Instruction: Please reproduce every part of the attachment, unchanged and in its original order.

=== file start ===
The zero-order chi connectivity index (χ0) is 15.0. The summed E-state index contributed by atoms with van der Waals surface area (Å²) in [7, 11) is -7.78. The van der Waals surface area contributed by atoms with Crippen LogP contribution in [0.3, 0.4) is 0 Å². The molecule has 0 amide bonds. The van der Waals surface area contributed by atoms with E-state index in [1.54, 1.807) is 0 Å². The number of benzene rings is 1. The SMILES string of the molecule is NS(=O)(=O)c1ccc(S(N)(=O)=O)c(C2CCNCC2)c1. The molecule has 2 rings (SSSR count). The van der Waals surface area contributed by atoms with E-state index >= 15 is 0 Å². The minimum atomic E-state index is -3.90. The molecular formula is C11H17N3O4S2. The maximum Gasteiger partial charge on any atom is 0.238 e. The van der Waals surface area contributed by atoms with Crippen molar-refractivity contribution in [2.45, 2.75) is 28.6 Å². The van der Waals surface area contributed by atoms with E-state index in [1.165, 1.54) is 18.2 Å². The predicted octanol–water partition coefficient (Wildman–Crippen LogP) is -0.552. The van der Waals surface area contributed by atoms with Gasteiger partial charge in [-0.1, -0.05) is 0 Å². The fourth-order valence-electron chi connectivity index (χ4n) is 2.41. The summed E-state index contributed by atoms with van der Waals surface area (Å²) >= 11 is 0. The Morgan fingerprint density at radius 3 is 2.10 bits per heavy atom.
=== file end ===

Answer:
The zero-order chi connectivity index (χ0) is 15.0. The summed E-state index contributed by atoms with van der Waals surface area (Å²) in [7, 11) is -7.78. The van der Waals surface area contributed by atoms with Crippen LogP contribution in [0.3, 0.4) is 0 Å². The molecule has 0 amide bonds. The van der Waals surface area contributed by atoms with E-state index in [1.54, 1.807) is 0 Å². The number of benzene rings is 1. The SMILES string of the molecule is NS(=O)(=O)c1ccc(S(N)(=O)=O)c(C2CCNCC2)c1. The molecule has 2 rings (SSSR count). The van der Waals surface area contributed by atoms with E-state index >= 15 is 0 Å². The minimum atomic E-state index is -3.90. The molecular formula is C11H17N3O4S2. The maximum Gasteiger partial charge on any atom is 0.238 e. The van der Waals surface area contributed by atoms with Crippen molar-refractivity contribution in [2.45, 2.75) is 28.6 Å². The van der Waals surface area contributed by atoms with E-state index in [1.165, 1.54) is 18.2 Å². The predicted octanol–water partition coefficient (Wildman–Crippen LogP) is -0.552. The van der Waals surface area contributed by atoms with Gasteiger partial charge in [-0.1, -0.05) is 0 Å². The fourth-order valence-electron chi connectivity index (χ4n) is 2.41. The summed E-state index contributed by atoms with van der Waals surface area (Å²) >= 11 is 0. The Morgan fingerprint density at radius 3 is 2.10 bits per heavy atom.